Android is capturing users everywhere, low-end and high-end. Sure most are low-end and provide less monetization opportunities. But that’s better than not having them at all (low revenue better than no revenue). Essentially for Android scale makes up for lower profitability per capita.

        Also, there are other monetization opportunities besides advertisement coming from the Android platform and associated Google Play store.

        Analysts estimate that Google Play generated $4B last year and will make ~$6B this year.
        http://variety.com/2015/digita
        That’s a lot of money that could cover the cost of Android development and distribution.

        There are other profits to be made besides ads and content also; sales of cloud services (storage, cloud computing), enterprise services (apps for work), etc. The “other” businesses from Google have been growing over the last few years and already account for over 10% of their revenues. Android’s enormous distribution reinforces these other potential business models. This is overlooked too often by analysts who focus too much on Google’s advertisement business model.

        Samsung has not shifted focus. They are actually increasing their investment in the high-end. They have just completely redesigned their flagship, utilizing premium materials and launched 2 different Galaxy S models, instead of one. One of the models with curved display has required the creation of a new manufacturing process and factory. Not only that, but they are moving ultra-premium, their top of the line costs over $1,000

        http://www.amazon.com/Samsung-Galaxy-SM-G925F-128GB-Emerald/dp/B00TX5QGEW/ref=sr_1_1?s=wireless&ie=UTF8&qid=1434744540&sr=1-1&keywords=samsung+Galaxy+S6+Edge+SM-G925F+128GB+green

        Expect another ultra-premium Galaxy Note Edge this fall.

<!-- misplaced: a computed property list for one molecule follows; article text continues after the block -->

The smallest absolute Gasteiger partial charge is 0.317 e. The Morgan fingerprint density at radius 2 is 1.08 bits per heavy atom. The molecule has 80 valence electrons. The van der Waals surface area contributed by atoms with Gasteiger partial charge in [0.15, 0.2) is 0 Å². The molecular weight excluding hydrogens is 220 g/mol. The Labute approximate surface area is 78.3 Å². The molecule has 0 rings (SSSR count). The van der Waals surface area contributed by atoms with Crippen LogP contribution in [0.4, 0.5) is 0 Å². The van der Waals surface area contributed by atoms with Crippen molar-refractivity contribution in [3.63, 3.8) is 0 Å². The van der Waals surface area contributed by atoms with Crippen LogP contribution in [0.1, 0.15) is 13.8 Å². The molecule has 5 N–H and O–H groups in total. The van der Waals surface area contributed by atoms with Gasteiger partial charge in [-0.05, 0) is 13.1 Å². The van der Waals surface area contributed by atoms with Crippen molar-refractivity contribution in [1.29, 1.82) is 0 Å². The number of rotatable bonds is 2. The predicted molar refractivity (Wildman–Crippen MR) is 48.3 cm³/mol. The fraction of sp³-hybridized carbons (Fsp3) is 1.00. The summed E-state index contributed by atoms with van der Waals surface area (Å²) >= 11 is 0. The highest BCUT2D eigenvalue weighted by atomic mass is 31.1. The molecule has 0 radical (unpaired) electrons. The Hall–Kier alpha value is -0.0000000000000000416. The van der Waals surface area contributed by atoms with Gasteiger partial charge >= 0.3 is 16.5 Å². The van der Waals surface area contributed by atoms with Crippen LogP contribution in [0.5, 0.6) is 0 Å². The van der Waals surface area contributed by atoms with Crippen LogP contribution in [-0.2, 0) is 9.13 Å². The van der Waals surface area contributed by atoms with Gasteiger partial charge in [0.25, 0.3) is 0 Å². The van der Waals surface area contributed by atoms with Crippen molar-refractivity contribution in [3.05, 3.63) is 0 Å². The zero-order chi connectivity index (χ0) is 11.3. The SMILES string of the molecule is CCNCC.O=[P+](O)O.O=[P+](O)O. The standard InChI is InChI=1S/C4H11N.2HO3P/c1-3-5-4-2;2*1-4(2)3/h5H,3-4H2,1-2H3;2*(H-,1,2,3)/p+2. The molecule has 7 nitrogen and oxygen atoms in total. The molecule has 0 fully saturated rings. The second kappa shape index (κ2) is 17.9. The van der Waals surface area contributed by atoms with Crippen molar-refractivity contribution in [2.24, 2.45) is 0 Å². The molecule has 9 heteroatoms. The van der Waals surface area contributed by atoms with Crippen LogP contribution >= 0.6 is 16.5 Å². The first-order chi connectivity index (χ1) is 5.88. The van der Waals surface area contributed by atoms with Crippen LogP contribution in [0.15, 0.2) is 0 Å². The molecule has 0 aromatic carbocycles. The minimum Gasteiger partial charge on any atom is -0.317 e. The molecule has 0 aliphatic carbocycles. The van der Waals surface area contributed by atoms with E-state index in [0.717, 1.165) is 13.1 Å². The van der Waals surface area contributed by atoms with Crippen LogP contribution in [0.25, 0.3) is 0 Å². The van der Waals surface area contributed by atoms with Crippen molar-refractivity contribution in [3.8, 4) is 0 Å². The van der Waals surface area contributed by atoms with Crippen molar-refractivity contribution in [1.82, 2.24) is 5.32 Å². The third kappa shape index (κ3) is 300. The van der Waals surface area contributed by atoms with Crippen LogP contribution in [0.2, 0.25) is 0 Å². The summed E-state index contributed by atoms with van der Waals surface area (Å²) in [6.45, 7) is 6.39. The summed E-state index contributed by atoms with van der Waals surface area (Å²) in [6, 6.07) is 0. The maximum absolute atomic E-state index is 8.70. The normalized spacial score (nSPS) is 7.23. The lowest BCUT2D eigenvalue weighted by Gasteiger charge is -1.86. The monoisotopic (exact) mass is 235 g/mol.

Sony and HTC are not making much money. Sony might leave indeed since they have other profitable businesses to focus on, but I doubt HTC will.

      • melci

        No, the important question is, “which platform is capturing the most smartphone-like USAGE” and the answer is Apple. That is the question that actually has an impact on developers, advertisers, content providers, service providers, e-commerce providers and so on.

        From a manufacturer’s point of view, the most important question is which manufacturer has the most profit-share and the answer to that is also Apple with 83% share of all the profits in the entire mobile phone industry with most Android manufactures haemorrhaging cash like there’s no tomorrow. That helps to show you just how unhealthy the Android market is from a hardware point of view.

        Most Android devices although classed as “smartphones” are in fact glorified dumbphones in terms of how they are used as all of the metrics that I’ve presented have demonstrated unequivocally.

      • Ray

        Google cares mostly about reach, that’s why they give Android for free to spread it as fast as possible. I don’t have a lot of time, so I will let Ben explain:
        http://ben-evans.com/benedictevans/2014/11/20/time-for-new-questions-in-mobile

        Obviously Android’s growth is just due to glorified dumbphones. You bet.
        http://www.cio.in/news/samsung-overtakes-apple-in-india%E2%80%99s-super-premium-smartphone-market-

        Here are some more truths like that:
        http://appleinsider.com/articles/15/05/30/google-io-2015-sets-up-a-low-bar-for-apples-wwdc-to-leap

      • melci

        You’ve got some funny links there Ray – that AppleInsider article showing how Google is losing control of the Android platform to Chinese forks and Samsung is pushing their smartwatches to Tizen and abandoning Android sure supports your contention that Google is benefiting. Not.